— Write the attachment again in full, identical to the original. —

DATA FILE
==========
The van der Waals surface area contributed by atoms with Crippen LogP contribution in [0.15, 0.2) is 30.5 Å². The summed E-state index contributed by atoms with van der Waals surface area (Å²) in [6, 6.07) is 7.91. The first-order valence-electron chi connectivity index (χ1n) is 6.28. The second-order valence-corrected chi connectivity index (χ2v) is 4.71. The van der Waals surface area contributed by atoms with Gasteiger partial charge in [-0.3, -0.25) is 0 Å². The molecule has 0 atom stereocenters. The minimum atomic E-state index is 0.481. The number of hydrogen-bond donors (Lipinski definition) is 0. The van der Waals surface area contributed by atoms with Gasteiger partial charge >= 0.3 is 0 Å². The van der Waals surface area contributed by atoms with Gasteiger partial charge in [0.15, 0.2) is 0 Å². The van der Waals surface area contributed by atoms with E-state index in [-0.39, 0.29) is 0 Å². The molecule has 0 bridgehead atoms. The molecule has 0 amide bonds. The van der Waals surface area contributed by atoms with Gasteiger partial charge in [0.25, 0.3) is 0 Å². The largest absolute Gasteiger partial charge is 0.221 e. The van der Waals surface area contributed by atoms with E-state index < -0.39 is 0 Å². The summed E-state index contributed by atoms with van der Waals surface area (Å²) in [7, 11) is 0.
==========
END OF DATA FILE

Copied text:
The van der Waals surface area contributed by atoms with Crippen LogP contribution in [0.15, 0.2) is 30.5 Å². The summed E-state index contributed by atoms with van der Waals surface area (Å²) in [6, 6.07) is 7.91. The first-order valence-electron chi connectivity index (χ1n) is 6.28. The second-order valence-corrected chi connectivity index (χ2v) is 4.71. The van der Waals surface area contributed by atoms with Gasteiger partial charge in [-0.3, -0.25) is 0 Å². The molecule has 0 atom stereocenters. The minimum atomic E-state index is 0.481. The number of hydrogen-bond donors (Lipinski definition) is 0. The van der Waals surface area contributed by atoms with Gasteiger partial charge >= 0.3 is 0 Å². The van der Waals surface area contributed by atoms with Gasteiger partial charge in [0.15, 0.2) is 0 Å². The van der Waals surface area contributed by atoms with E-state index in [-0.39, 0.29) is 0 Å². The molecule has 0 bridgehead atoms. The molecule has 0 amide bonds. The van der Waals surface area contributed by atoms with Gasteiger partial charge in [0.25, 0.3) is 0 Å². The largest absolute Gasteiger partial charge is 0.221 e. The van der Waals surface area contributed by atoms with E-state index < -0.39 is 0 Å². The summed E-state index contributed by atoms with van der Waals surface area (Å²) in [7, 11) is 0.